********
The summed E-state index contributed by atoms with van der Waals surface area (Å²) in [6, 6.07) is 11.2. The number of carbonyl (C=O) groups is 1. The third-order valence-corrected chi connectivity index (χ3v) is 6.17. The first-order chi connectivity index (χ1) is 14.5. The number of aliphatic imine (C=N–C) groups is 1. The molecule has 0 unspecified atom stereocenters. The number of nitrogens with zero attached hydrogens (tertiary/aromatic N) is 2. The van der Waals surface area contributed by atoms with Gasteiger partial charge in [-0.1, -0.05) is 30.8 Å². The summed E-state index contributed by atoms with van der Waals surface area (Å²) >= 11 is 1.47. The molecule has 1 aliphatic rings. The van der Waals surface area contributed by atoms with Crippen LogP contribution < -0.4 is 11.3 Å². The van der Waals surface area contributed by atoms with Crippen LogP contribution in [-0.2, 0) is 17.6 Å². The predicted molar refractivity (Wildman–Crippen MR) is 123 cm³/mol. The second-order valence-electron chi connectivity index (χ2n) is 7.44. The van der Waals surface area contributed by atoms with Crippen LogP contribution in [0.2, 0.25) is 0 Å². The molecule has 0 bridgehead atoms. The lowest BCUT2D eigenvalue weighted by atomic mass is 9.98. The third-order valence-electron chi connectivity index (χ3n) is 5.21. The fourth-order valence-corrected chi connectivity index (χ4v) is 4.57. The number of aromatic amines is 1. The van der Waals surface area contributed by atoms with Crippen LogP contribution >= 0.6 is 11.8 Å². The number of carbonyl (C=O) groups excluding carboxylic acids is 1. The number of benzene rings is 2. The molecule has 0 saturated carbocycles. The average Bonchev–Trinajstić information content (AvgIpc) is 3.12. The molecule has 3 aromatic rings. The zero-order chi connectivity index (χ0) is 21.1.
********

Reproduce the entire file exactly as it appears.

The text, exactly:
The summed E-state index contributed by atoms with van der Waals surface area (Å²) in [6, 6.07) is 11.2. The number of carbonyl (C=O) groups is 1. The third-order valence-corrected chi connectivity index (χ3v) is 6.17. The first-order chi connectivity index (χ1) is 14.5. The number of aliphatic imine (C=N–C) groups is 1. The molecule has 0 unspecified atom stereocenters. The number of nitrogens with zero attached hydrogens (tertiary/aromatic N) is 2. The van der Waals surface area contributed by atoms with Gasteiger partial charge in [-0.1, -0.05) is 30.8 Å². The summed E-state index contributed by atoms with van der Waals surface area (Å²) >= 11 is 1.47. The molecule has 1 aliphatic rings. The van der Waals surface area contributed by atoms with Crippen LogP contribution < -0.4 is 11.3 Å². The van der Waals surface area contributed by atoms with Crippen LogP contribution in [-0.2, 0) is 17.6 Å². The predicted molar refractivity (Wildman–Crippen MR) is 123 cm³/mol. The second-order valence-electron chi connectivity index (χ2n) is 7.44. The van der Waals surface area contributed by atoms with Crippen LogP contribution in [0.2, 0.25) is 0 Å². The molecule has 0 bridgehead atoms. The lowest BCUT2D eigenvalue weighted by atomic mass is 9.98. The third-order valence-electron chi connectivity index (χ3n) is 5.21. The fourth-order valence-corrected chi connectivity index (χ4v) is 4.57. The number of aromatic amines is 1. The van der Waals surface area contributed by atoms with Crippen LogP contribution >= 0.6 is 11.8 Å². The number of carbonyl (C=O) groups excluding carboxylic acids is 1. The number of benzene rings is 2. The molecule has 0 saturated carbocycles. The average Bonchev–Trinajstić information content (AvgIpc) is 3.12. The molecule has 3 aromatic rings. The zero-order chi connectivity index (χ0) is 21.1.